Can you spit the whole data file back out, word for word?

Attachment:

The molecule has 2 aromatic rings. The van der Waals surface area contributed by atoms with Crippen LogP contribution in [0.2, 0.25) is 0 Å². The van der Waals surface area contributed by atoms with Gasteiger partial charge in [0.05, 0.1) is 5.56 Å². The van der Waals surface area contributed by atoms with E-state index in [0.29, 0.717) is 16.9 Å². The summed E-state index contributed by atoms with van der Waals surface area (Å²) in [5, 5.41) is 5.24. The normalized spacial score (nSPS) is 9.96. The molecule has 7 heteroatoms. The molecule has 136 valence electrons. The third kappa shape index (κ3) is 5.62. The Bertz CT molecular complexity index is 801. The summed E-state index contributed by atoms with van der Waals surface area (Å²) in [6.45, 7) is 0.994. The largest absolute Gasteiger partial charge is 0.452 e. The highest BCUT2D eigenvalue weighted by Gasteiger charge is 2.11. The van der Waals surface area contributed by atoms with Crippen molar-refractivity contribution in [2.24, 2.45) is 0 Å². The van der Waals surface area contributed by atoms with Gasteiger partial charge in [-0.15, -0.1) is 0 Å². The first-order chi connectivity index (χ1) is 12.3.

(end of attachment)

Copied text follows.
The molecule has 2 aromatic rings. The van der Waals surface area contributed by atoms with Crippen LogP contribution in [0.2, 0.25) is 0 Å². The van der Waals surface area contributed by atoms with Gasteiger partial charge in [0.05, 0.1) is 5.56 Å². The van der Waals surface area contributed by atoms with E-state index in [0.29, 0.717) is 16.9 Å². The summed E-state index contributed by atoms with van der Waals surface area (Å²) in [5, 5.41) is 5.24. The normalized spacial score (nSPS) is 9.96. The molecule has 7 heteroatoms. The molecule has 136 valence electrons. The third kappa shape index (κ3) is 5.62. The Bertz CT molecular complexity index is 801. The summed E-state index contributed by atoms with van der Waals surface area (Å²) in [6.45, 7) is 0.994. The largest absolute Gasteiger partial charge is 0.452 e. The highest BCUT2D eigenvalue weighted by Gasteiger charge is 2.11. The van der Waals surface area contributed by atoms with Crippen molar-refractivity contribution in [2.24, 2.45) is 0 Å². The van der Waals surface area contributed by atoms with Gasteiger partial charge in [-0.15, -0.1) is 0 Å². The first-order chi connectivity index (χ1) is 12.3.